Republican Sen. Ted Cruz left Texas for Mexico’s warmth and sunny beaches last month amid a crisis sparked by a surprise winter storm that left millions of Texans without electricity and potable water. The heat he’s facing now is coming from voters in his own state.
According to Morning Consult Political Intelligence tracking, the second-term lawmaker’s net approval rating — the share of voters who approve of him minus the share who disapprove — fell underwater in recent days, following a slight improvement from another slump pegged to his role in challenging the results of the 2020 presidential election.
The latest surveys, conducted Feb. 19-28, found 43 percent of Texas voters approve of Cruz and 48 percent disapprove – a reversal of his standing in polls conducted Feb. 9-18. Pictures posted to social media on Feb. 17 revealed he was traveling to Cancún, which sparked a public outcry that forced him to immediately return home on Feb. 18.
The double-digit drop in Cruz’s net approval rating from plus 6 to minus 5 is larger than the hit to his standing that followed his last major controversy, when supporters of President Donald Trump besieged the Capitol echoing claims of election fraud made by Cruz and others challenging Congress’ certification of the 2020 Electoral College result. Each poll was conducted among more than 2,000 registered voters in Texas, with margins of error of 2 percentage points.
The souring of views about Cruz was reflected in polling of Texas Democrats and independents, but was strongest among Republicans: Since the beginning of the year, the share of Texas voters in Cruz’s own party who approve of his job performance has dropped 10 points, with the bulk of the movement coming before the short-lived Cancún jaunt.
Still, 71 percent of Texas Republicans approve of Cruz, suggesting decent footing for the conservative firebrand, who over the weekend appeared confident that the worst of the controversy was behind him.
During Feb. 26 remarks at the Conservative Political Action Conference – around the same time President Joe Biden, Sen. John Cornyn (R-Texas) and Gov. Greg Abbott (R-Texas) were holding an event on Texas’ recovery – he joked about his Mexico trip to laughter from the conservative audience.
“I got to say Orlando is awesome,” Cruz told the Florida gathering. “It’s not as nice as Cancún, but it’s nice.”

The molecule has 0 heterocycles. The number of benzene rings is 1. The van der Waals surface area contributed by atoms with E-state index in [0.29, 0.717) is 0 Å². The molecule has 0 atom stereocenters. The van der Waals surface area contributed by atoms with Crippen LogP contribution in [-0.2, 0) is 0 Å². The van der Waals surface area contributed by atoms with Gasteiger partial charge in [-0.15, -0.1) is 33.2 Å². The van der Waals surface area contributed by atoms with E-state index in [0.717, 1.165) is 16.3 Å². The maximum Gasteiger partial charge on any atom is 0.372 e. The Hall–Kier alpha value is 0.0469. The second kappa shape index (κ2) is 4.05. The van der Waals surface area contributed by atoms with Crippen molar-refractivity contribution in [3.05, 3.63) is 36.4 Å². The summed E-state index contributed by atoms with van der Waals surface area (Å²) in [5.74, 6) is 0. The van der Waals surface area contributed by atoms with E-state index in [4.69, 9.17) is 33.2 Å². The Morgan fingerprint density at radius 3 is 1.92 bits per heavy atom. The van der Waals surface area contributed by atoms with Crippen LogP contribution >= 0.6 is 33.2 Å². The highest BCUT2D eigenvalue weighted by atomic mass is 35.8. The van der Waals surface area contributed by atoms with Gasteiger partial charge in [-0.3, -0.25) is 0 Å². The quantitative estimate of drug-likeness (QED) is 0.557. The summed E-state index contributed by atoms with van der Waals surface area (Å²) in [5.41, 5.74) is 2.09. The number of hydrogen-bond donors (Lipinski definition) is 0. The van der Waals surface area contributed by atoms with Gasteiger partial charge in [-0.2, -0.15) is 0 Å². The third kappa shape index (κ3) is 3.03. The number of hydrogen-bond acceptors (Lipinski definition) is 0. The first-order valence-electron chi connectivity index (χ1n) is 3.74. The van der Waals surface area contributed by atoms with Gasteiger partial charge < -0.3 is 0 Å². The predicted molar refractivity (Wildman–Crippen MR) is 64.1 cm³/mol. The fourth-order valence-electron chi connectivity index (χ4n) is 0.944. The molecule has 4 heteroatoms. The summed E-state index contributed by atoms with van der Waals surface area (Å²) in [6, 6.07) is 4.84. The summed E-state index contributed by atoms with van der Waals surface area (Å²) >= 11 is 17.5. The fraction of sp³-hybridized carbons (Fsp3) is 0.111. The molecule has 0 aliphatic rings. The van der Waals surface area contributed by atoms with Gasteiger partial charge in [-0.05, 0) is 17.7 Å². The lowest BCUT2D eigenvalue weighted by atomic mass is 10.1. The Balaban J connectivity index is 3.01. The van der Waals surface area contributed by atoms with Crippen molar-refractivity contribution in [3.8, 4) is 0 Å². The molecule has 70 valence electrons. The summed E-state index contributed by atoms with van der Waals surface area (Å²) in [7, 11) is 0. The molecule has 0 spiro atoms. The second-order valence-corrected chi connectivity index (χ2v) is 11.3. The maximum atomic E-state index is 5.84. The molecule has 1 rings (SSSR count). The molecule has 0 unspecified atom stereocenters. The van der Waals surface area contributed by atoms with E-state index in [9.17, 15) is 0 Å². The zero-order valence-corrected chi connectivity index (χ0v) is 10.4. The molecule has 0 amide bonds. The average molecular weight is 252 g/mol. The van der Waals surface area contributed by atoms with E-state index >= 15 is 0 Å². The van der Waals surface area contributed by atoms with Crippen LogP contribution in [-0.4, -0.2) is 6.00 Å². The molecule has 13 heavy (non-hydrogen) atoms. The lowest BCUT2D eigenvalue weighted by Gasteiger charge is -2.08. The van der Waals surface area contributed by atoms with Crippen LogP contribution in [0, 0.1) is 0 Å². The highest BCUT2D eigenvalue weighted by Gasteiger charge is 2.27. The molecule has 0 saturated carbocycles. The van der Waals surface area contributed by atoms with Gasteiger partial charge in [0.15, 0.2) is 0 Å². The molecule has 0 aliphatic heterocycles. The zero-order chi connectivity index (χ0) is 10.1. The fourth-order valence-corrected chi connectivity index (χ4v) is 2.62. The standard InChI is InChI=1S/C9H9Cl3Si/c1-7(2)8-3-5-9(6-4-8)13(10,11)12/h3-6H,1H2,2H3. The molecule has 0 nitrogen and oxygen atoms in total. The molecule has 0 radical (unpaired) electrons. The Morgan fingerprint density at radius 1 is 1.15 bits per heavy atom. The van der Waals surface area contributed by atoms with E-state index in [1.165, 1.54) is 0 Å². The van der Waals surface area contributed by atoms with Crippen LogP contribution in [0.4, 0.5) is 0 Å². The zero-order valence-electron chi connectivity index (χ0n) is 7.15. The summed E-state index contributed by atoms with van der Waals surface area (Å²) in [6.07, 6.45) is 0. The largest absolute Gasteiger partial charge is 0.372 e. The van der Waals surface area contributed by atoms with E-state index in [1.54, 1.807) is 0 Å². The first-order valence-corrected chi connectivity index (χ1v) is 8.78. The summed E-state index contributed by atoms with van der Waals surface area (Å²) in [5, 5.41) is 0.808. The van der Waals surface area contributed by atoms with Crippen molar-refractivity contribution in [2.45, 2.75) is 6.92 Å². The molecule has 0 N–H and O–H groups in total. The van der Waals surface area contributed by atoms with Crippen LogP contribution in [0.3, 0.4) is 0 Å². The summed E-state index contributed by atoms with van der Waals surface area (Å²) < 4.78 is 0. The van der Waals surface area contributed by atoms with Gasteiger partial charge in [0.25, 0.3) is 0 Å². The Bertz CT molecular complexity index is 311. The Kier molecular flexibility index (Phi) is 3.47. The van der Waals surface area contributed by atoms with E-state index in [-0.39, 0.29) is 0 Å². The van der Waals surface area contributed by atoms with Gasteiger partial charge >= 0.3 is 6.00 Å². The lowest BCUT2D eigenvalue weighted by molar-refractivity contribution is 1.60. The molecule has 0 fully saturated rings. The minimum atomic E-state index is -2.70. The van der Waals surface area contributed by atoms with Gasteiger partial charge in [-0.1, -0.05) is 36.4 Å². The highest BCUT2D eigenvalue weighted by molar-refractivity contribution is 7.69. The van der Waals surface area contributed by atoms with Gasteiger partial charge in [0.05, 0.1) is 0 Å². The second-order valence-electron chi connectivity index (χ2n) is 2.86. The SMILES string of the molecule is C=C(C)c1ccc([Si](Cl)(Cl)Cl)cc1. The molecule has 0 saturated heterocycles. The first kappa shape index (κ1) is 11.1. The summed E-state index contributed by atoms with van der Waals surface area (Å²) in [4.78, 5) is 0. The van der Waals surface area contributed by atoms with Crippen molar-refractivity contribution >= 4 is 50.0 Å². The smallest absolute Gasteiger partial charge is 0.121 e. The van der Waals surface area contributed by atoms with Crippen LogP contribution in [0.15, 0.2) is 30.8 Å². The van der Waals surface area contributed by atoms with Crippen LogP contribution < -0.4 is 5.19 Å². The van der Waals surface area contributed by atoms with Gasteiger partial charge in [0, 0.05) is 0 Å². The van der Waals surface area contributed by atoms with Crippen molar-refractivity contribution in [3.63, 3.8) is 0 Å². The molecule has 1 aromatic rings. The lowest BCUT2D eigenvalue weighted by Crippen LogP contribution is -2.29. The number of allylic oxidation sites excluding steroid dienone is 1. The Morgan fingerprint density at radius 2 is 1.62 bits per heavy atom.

The episode appears to have damaged his reputation more with Republican voters across the country – something of particular concern for a lawmaker who’s made no secret of his presidential aspirations and isn’t set to face Texas voters again until 2024.
After almost no movement in his favorability rating between Morning Consult/Politico surveys conducted right after the Jan. 6 riot and a little over a month before his Cancún trip, the share of Republican voters nationally with favorable opinions about Cruz fell 9 points in a poll after he returned from Mexico, to 49 percent, while the share who view him unfavorably increased 13 points, to 32 percent.
Still, Cruz is more popular nationwide than prominent Republican leaders such as Senate Minority Leader Mitch McConnell (R-Ky.) and House Minority Leader Kevin McCarthy (R-Calif.), and at home in Texas, his intraparty standing is on stronger footing than that of Cornyn, his senior colleague who was re-elected last fall.
Like Cruz, 7 in 10 Texas Republicans approve of Cornyn’s job performance, but they are 10 points more likely to favor Cruz strongly, 39 percent versus 29 percent.
Both Cruz and Cornyn are less popular in Texas than Abbott (R-Texas), who has said he plans to seek a third term in next year’s elections. Among all Texas voters, 57 percent approve of the governor’s job performance and 35 percent disapprove.
The numbers have been pretty consistent throughout the year, and have gone unchanged even as his administration has taken criticism for its handling of the winter storm and the related issues that left many Texans without electricity and clean water.
Among Republican voters, 85 percent approve of the second-term governor, including 41 percent who do so strongly, roughly matching where he began the year and the winter crisis.